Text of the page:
Fewer than 90 freshmen who submitted enrollment deposits in the spring gave up their places in the Class of 2015, signaling a slightly higher retention rate among the University’s incoming students.
Summer melt, the number of freshmen who made a nonrefundable $800 deposit in May but ultimately choose not to attend GW, remained at approximately 4 percent for a second-consecutive year.
Just 89 students pulled out of the incoming class this year, fewer than last year’s reported 100-student summer melt.
Executive Dean for Undergraduate Admissions Kathryn Napper said the Class of 2015 is comprised of 2,270 students, although in May she told The Hatchet there were 2,320 incoming freshmen. She did not return requests for clarification of the 50-student discrepancy.
Napper attributed the steady melt numbers to the University’s increased selectivity. This year’s acceptance rate for incoming freshmen was 32.6 percent, a 4-percent dip since 2009.
“We are very pleased with the reduction of summer melt, which we attribute to our ability to attract applicants to GW who really want to be here, admissions selectivity and the work of the University in connecting our new students to GW,” Napper said.
Market-basket schools have seen similarly steady summer melt figures, Eric Hoover, a senior reporter for The Chronicle of Higher Education, specializing in admissions, said.
Specific figures are not yet available from Georgetown and American universities and Boston University declined to release its summer melt figures.
“It doesn’t surprise me that GW’s summer melt rate is holding steady,” Hoover said. “I think it’s fair to say that most institutions are doing more to engage students right from the time that they send their deposits in May through orientation.”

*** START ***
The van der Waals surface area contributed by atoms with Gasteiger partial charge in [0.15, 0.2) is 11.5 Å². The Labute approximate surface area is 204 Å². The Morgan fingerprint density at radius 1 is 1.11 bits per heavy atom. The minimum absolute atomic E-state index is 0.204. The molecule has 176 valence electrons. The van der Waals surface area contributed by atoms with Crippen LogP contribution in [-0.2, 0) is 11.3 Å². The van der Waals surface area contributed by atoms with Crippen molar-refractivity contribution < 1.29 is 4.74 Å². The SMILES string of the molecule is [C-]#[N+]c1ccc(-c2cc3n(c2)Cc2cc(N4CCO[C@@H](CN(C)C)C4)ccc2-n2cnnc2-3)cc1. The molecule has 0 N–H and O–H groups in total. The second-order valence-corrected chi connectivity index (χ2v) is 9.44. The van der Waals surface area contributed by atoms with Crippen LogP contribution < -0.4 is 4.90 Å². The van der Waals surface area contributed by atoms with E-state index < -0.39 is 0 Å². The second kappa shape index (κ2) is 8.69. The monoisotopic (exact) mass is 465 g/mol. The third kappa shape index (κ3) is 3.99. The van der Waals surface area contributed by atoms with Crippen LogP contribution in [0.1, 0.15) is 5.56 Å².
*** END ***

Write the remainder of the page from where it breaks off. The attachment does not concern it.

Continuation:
Hoover also said increased financial aid can trim summer melt numbers.
“The use of financial aid in a creative, targeted way to go after the students we really want the most can be a tool to go after summer melt, even if you are not thinking about it as much,” Hoover said.
The Board of Trustees voted in May to increase financial aid for the coming year by 6 percent – to $159 million – allowing an estimated 60 percent of students to receive financial aid.
The steady summer melt comes alongside a slight boost in applications, just 200 more than last year and a 4-percent decrease in the University’s yield rate – the percentage of students who deposited for the incoming class.
“Beyond the numbers, we will enroll a freshman class of talented students with incredible leadership potential and commitment to service,” Napper said.